To me that was the best answer. My project began on Rails 5.2 from scratch and the folder /lib was still created outside the /app folder. I didn't see a good reason to move it. – Samir Haddad Aug 31 at 17:32
up vote 25 down vote accepted

Autoloading is disabled in the production environment because of thread safety. Thank you to @Зелёный for the link.

I solved this problem by storing the lib files in a lib folder in my app directory as recommended on Github. Every folder in the app folder gets loaded by Rails automatically.

  • 4
    If you don't want to dig through long discussion thread on Github, you can find distilled explanation here: collectiveidea.com/blog/archives/2016/07/22/… – Ernest Oct 9 '16 at 9:49
  • 3
    I used config.eager_load_paths << "#{Rails.root}/lib", that's better IMO to follow recommended rails app structure. – akostadinov Dec 5 '16 at 9:52
  • 1
    Putting lib in app/lib is recommended by rails members github.com/rails/rails/issues/13142#issuecomment-275549669 – eXa Jan 30 '17 at 23:45
  • This completely ruins what the purpose of lib is. I'd wait for tenderlove or DHH to chime in. In the meantime, I'd (personally) recommend sticking with @Lev Lukomsky's answer. – Josh Brody Sep 6 '17 at 3:15
  • @JoshBrody My opinion now is that you shouldn't need the /lib directory at all. Third party libs are most of the time gems and if not there should be a gem created. For other files, I create specific folders in the /app directory. For example validators. – Tobias Sep 6 '17 at 7:30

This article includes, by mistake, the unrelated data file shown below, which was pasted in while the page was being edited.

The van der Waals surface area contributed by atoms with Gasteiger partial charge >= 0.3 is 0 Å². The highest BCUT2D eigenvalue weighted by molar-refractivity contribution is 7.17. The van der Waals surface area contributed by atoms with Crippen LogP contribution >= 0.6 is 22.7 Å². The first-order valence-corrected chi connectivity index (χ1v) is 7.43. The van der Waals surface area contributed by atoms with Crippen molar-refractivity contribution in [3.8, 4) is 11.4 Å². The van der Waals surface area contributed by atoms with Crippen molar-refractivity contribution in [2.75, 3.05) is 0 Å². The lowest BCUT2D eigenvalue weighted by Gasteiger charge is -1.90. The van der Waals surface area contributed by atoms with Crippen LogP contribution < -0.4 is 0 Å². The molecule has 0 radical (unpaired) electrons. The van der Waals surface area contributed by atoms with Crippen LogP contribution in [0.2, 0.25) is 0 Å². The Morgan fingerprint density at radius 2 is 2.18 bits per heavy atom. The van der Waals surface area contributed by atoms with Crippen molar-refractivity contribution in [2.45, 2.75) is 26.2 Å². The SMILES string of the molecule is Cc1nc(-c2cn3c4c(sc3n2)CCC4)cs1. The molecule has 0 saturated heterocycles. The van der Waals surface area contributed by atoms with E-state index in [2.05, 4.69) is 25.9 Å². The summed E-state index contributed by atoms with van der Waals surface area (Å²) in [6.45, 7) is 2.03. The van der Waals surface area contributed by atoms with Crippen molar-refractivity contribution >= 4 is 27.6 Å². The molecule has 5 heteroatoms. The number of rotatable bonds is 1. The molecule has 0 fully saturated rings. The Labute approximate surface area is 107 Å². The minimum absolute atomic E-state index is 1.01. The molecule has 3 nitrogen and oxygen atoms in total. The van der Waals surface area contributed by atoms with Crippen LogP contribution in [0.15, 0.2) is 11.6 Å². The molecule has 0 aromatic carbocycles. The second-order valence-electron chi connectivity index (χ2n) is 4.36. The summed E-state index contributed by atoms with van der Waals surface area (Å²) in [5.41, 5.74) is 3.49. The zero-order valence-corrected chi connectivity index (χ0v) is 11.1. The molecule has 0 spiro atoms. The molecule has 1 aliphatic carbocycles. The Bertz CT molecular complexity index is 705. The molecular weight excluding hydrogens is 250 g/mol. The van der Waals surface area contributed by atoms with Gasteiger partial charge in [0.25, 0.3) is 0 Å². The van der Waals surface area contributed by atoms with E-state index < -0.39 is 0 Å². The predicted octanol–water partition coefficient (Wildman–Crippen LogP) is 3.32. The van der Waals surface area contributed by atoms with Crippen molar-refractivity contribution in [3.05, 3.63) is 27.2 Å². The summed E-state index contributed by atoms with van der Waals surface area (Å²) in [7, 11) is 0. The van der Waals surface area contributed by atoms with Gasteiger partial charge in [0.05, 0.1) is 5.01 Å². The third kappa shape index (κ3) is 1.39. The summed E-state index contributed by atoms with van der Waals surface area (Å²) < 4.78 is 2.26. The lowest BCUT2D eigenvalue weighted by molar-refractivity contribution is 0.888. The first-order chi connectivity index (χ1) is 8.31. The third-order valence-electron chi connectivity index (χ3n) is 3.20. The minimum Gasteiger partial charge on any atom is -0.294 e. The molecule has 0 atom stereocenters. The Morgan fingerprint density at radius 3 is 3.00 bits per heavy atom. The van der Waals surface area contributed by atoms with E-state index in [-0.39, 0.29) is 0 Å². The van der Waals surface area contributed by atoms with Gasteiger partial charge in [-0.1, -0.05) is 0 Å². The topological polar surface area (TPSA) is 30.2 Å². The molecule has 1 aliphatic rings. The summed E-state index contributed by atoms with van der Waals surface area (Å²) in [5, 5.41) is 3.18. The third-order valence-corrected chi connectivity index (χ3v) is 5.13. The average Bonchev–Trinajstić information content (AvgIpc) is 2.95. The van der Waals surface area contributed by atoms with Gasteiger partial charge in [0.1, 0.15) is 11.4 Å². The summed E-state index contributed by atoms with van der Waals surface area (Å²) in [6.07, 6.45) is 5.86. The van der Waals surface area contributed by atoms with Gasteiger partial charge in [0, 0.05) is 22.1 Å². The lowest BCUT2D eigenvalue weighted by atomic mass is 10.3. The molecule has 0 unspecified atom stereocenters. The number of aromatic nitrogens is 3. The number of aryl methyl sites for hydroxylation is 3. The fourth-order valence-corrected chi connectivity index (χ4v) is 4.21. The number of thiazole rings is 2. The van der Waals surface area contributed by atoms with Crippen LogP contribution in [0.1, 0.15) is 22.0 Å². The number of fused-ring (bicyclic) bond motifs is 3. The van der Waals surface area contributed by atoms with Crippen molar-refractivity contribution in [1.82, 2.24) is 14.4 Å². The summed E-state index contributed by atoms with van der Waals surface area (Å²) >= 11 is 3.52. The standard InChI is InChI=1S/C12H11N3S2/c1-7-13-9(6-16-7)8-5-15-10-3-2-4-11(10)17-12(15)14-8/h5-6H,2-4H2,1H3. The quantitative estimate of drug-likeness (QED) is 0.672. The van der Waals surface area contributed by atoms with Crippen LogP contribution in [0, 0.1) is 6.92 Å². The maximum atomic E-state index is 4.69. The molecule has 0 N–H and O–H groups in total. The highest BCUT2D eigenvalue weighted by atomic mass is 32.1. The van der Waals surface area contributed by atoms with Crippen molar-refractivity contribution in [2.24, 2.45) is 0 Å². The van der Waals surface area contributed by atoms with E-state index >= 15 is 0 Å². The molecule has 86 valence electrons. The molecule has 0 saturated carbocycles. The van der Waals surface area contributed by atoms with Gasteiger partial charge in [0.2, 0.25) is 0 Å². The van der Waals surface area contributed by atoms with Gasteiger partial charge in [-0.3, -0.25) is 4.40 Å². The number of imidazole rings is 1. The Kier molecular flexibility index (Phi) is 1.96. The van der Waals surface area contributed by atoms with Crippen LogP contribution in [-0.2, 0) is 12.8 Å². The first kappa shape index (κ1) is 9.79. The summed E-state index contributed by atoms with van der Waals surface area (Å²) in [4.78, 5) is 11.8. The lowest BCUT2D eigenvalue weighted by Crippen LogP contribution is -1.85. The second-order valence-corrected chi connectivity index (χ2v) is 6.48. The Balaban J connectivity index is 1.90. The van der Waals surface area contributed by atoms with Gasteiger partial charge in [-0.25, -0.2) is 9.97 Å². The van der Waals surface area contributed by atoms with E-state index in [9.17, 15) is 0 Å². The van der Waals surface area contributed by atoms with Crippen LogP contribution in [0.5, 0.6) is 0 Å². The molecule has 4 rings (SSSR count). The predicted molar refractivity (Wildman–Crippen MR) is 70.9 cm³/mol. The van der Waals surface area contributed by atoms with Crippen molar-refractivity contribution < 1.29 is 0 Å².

There must be a reason that Autoloading is disabled in production by default.

Here is a long discussion about this issue. https://github.com/rails/rails/issues/13142

This allows to have lib autoreload, and works in production environment too.

P.S. I have changed my answer, now it adds to both eager- an autoload paths, regardless of environment, to allow work in custom environments too (like stage)

# config/initializers/load_lib.rb
...
config.eager_load_paths << Rails.root.join('lib')
config.autoload_paths << Rails.root.join('lib')
...
  • 2
    Could you expand on why this fixes the issue? – Stuart.Sklinar Jan 29 at 16:54
  • @Stuart.Sklinar this allows to have lib autoreload, and works in production environment too. P.S. I have changed my answer, now it adds to both eager- an autoload paths, regardless of environment, to allow work in custom environments too (like stage) – srghma Jan 29 at 20:15
  • 1
    Could you expand (In your answer)? Code only answer's don't really help anyone understand why it should be done "that way" - I should add I'm not a Ruby dev, just helping clear up SO. Adding some commentary to a "code only answer" would give it some actual context. – Stuart.Sklinar Jan 29 at 20:17
  • 1
    @Stuart.Sklinar sure – srghma Jan 29 at 20:24

For anyone struggled with this like me, it's not enough to just place a directory under app/. Yes, you'll get autoloading but not necessary reloading, which requires namespacing conventions to be fulfilled.

Also, using initializer for loading old root-level lib will prevent reloading feature during development.

In some sense, here is a unified approach in Rails 5 to centralize eager and autoload configuration, in the same time it adds required autoload path whenever eager load is configured otherwise it won't be able to work correctly:

# config/application.rb
...
config.paths.add Rails.root.join('lib').to_s, eager_load: true

# as an example of autoload only config
config.paths.add Rails.root.join('domainpack').to_s, autoload: true
...

Moving the lib folder to app helped solve a problem, my Twitter api would not run in production. I had "uninitialized constant TwitterApi" and my Twitter API was in my lib folder. I had config.autoload_paths += Dir["#{Rails.root}/app/lib"] in my application.rb but it didn't work before moving the folder.

This did the trick